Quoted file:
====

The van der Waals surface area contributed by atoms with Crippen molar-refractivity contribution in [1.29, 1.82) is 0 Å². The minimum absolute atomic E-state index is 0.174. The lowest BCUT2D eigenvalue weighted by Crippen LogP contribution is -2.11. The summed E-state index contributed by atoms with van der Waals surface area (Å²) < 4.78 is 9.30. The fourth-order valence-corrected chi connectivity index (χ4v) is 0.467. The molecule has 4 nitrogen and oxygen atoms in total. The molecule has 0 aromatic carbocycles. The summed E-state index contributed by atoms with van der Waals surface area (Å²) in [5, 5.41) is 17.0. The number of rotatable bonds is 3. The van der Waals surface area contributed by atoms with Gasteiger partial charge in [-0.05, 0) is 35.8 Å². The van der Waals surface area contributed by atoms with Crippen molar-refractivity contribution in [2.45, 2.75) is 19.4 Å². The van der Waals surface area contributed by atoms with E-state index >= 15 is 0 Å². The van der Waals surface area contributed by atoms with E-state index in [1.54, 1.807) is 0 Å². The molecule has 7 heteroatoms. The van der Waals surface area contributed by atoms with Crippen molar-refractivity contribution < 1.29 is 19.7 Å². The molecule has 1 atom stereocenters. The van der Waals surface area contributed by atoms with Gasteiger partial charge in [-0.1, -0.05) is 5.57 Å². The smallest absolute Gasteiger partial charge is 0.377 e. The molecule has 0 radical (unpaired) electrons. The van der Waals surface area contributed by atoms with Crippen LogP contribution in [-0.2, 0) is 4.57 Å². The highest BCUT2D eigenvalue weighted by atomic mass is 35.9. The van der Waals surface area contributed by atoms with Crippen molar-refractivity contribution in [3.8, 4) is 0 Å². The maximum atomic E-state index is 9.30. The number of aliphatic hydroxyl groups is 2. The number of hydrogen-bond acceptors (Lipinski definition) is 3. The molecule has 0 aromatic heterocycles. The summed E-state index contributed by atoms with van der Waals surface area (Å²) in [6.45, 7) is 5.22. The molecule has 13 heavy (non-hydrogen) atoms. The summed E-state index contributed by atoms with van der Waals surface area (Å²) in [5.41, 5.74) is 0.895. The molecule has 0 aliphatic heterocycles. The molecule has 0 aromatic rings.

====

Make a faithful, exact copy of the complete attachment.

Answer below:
The van der Waals surface area contributed by atoms with Crippen molar-refractivity contribution in [1.29, 1.82) is 0 Å². The minimum absolute atomic E-state index is 0.174. The lowest BCUT2D eigenvalue weighted by Crippen LogP contribution is -2.11. The summed E-state index contributed by atoms with van der Waals surface area (Å²) < 4.78 is 9.30. The fourth-order valence-corrected chi connectivity index (χ4v) is 0.467. The molecule has 4 nitrogen and oxygen atoms in total. The molecule has 0 aromatic carbocycles. The summed E-state index contributed by atoms with van der Waals surface area (Å²) in [5, 5.41) is 17.0. The number of rotatable bonds is 3. The van der Waals surface area contributed by atoms with Gasteiger partial charge in [-0.05, 0) is 35.8 Å². The van der Waals surface area contributed by atoms with Crippen molar-refractivity contribution in [2.45, 2.75) is 19.4 Å². The van der Waals surface area contributed by atoms with E-state index >= 15 is 0 Å². The van der Waals surface area contributed by atoms with E-state index in [1.54, 1.807) is 0 Å². The molecule has 7 heteroatoms. The van der Waals surface area contributed by atoms with Crippen molar-refractivity contribution < 1.29 is 19.7 Å². The molecule has 1 atom stereocenters. The van der Waals surface area contributed by atoms with Gasteiger partial charge in [-0.1, -0.05) is 5.57 Å². The smallest absolute Gasteiger partial charge is 0.377 e. The molecule has 0 radical (unpaired) electrons. The van der Waals surface area contributed by atoms with Crippen LogP contribution in [-0.2, 0) is 4.57 Å². The highest BCUT2D eigenvalue weighted by atomic mass is 35.9. The van der Waals surface area contributed by atoms with Crippen molar-refractivity contribution in [3.8, 4) is 0 Å². The maximum atomic E-state index is 9.30. The number of aliphatic hydroxyl groups is 2. The number of hydrogen-bond acceptors (Lipinski definition) is 3. The molecule has 0 aromatic heterocycles. The summed E-state index contributed by atoms with van der Waals surface area (Å²) in [6.45, 7) is 5.22. The molecule has 13 heavy (non-hydrogen) atoms. The summed E-state index contributed by atoms with van der Waals surface area (Å²) in [5.41, 5.74) is 0.895. The molecule has 0 aliphatic heterocycles. The molecule has 0 aromatic rings.